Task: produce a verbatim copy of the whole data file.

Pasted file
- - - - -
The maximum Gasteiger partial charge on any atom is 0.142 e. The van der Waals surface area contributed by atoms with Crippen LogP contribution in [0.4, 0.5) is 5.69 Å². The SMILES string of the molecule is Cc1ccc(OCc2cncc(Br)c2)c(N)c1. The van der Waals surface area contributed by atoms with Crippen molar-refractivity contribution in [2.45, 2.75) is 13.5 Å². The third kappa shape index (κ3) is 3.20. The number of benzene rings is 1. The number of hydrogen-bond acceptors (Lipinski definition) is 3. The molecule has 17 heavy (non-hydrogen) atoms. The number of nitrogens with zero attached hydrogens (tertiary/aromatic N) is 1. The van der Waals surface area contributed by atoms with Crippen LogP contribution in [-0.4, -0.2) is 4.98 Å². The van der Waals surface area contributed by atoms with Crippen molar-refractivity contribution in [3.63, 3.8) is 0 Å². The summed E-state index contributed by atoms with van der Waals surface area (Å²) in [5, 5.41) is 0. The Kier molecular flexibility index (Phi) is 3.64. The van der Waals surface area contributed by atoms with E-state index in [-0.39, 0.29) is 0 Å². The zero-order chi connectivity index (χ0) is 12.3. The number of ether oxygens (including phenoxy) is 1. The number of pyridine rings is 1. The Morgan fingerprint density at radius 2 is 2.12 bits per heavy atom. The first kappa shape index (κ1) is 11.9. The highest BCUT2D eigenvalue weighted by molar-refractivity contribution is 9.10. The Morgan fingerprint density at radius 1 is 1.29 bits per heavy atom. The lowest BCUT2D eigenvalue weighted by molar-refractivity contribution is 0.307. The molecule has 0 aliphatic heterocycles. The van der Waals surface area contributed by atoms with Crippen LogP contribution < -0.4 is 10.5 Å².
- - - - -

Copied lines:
The maximum Gasteiger partial charge on any atom is 0.142 e. The van der Waals surface area contributed by atoms with Crippen LogP contribution in [0.4, 0.5) is 5.69 Å². The SMILES string of the molecule is Cc1ccc(OCc2cncc(Br)c2)c(N)c1. The van der Waals surface area contributed by atoms with Crippen molar-refractivity contribution in [2.45, 2.75) is 13.5 Å². The third kappa shape index (κ3) is 3.20. The number of benzene rings is 1. The number of hydrogen-bond acceptors (Lipinski definition) is 3. The molecule has 17 heavy (non-hydrogen) atoms. The number of nitrogens with zero attached hydrogens (tertiary/aromatic N) is 1. The van der Waals surface area contributed by atoms with Crippen LogP contribution in [-0.4, -0.2) is 4.98 Å². The van der Waals surface area contributed by atoms with Crippen molar-refractivity contribution in [3.63, 3.8) is 0 Å². The summed E-state index contributed by atoms with van der Waals surface area (Å²) in [5, 5.41) is 0. The Kier molecular flexibility index (Phi) is 3.64. The van der Waals surface area contributed by atoms with E-state index in [-0.39, 0.29) is 0 Å². The zero-order chi connectivity index (χ0) is 12.3. The number of ether oxygens (including phenoxy) is 1. The number of pyridine rings is 1. The Morgan fingerprint density at radius 2 is 2.12 bits per heavy atom. The first kappa shape index (κ1) is 11.9. The highest BCUT2D eigenvalue weighted by molar-refractivity contribution is 9.10. The Morgan fingerprint density at radius 1 is 1.29 bits per heavy atom. The lowest BCUT2D eigenvalue weighted by molar-refractivity contribution is 0.307. The molecule has 0 aliphatic heterocycles. The van der Waals surface area contributed by atoms with Crippen LogP contribution < -0.4 is 10.5 Å².